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Revising Worksheet

English 127
Research Writing

Revising is about more than fixing mistakes, it is about re-visioning or seeing again.  Given the time between your first and final drafts, may have been able to do more thinking and reading.  You may have received feedback from a classmate or the professor.  Rereading your first draft might have sparked some new ideas or revealed problem areas that you didn't notice the first time around. 

Also see CR, Chs 14 & 17 (pp. 203-210; 249-269).  If you are able to, I also recommend that you take your drafts (along with the relevant) assignment guidelines) to the GRCC Writing Center (RLC 173, Mon-Fri 9 am - 3 pm; online tutoring available; check hours for summer quarter) or the Tutoring and Resource Center on the 2nd floor of Holman Library (check hours).  These centers have trained tutors who can help you fulfill the requirements of your writing assignment, identify problem areas, and help you to edit and revise your essays without doing the work for you.  Ultimately, your revision process and the final draft are your own responsibility.  Don't rely on anyone else, including the professor of the course, to point out everything that needs to be fixed, improved or reorganized. 

In particular, beyond correcting mistakes, you should even be attentive to improving your style.  This is very time-consuming, and only you can make the required effort to see positive results in this regard.  Below you will find a worksheet that you can use to go through your draft several times to improve style and effectiveness. 

Print out a hardcopy of your own papers and mark them up heartlessly!  Also go through any revising checklists in a handbook you may have.  You might use a highlighter and different colored pens for the worksheet below. 

  1. [   ] Bracket the first clause or element (words or phrases) of each sentence.  Here are some examples:  "[The hills] are alive with the sound of music" (this sentence begins with the subject).  "[With the sound of music,] the hills are alive" (this sentence begins with an adverbial (prepositional) clause).  Going through your entire draft and bracketing the beginning elements will allow you to see if you have sentence variety or if you are relying on the same sentence structure (the most common sentence structure is subject-verb, e.g., "I go.").  If your sentences don't have sufficient variety, change some of them: e.g., move some adverbs and adverbial modifiers to the beginning, or try inverting some sentences.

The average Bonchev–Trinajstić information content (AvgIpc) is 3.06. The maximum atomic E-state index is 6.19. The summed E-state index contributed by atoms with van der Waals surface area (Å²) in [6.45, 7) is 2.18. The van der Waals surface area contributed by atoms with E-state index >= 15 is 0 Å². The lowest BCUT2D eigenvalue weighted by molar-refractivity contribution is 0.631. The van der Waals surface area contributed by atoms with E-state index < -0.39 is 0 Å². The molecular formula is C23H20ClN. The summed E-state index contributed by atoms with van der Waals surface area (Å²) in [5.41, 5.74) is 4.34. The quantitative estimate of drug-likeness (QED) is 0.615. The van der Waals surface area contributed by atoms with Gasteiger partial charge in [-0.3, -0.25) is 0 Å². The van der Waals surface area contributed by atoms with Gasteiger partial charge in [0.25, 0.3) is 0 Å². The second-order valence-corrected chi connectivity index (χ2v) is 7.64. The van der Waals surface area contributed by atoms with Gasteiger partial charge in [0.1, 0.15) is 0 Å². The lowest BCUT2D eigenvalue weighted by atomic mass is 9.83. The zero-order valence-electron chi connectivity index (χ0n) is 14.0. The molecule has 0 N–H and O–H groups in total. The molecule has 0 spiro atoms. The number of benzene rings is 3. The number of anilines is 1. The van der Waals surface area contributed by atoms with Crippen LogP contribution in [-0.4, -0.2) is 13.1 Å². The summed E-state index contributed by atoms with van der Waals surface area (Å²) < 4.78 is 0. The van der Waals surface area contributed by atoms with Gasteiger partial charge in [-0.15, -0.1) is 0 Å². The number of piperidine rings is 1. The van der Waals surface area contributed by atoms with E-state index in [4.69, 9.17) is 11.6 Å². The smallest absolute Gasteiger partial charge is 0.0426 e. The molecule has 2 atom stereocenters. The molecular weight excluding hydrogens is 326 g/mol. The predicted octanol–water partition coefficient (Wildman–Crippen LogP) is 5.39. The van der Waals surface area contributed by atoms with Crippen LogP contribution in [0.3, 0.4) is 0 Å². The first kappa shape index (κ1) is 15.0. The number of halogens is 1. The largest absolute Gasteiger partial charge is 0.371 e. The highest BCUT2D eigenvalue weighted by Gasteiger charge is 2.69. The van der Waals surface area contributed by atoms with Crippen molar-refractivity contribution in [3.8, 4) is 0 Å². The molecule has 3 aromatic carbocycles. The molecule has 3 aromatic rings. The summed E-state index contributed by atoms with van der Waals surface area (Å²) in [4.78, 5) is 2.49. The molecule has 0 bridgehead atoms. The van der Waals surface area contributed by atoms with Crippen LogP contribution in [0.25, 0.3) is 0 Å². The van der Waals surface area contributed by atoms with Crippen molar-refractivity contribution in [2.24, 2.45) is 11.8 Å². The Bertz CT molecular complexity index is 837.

2. D Place a triangle around each use of a pronoun in your paper (it, I, me, she, they, him, these, etc.). What does "it" refer to?  In general, avoid the use of first person (I, me) in academic writing unless you are relating a personal experience.
  3. X Put an "X" through filler words that add clutter: e.g., there are, a lot, very, really, at this point, so (if it as an intensifier, as in "so neat"); avoid beginning sentences with "It is."

  4. =====  Double underline all verbs: examine them for interest, intensity, and precision. Instead of generic verbs, e.g., "We walked through the park," stretch for more vivid possibilities: "We skipped, meandered, sauntered…."
  5. O Circle all forms of the verb "to be": is, am, was, be, being, been, were, are, etc., and make them stronger, e.g., "The cows were eating in the pasture" can become "Lazily, the cows grazed in the pasture."  Correct unnecessary instances of passive voice to active, e.g., "It is believed that this bill will resolve the problems of deforestation" should become "Senator X believes that this bill will resolve the problems of deforestation."
  6. ____ Underline the topic sentence of each paragraph. Make sure you have just one.  Does it connect to the thesis (main claim) of your paper? Have you included support for the topic sentence?  Have you analyzed the support, explaining what it means, why it is important, and how it connects to your thesis?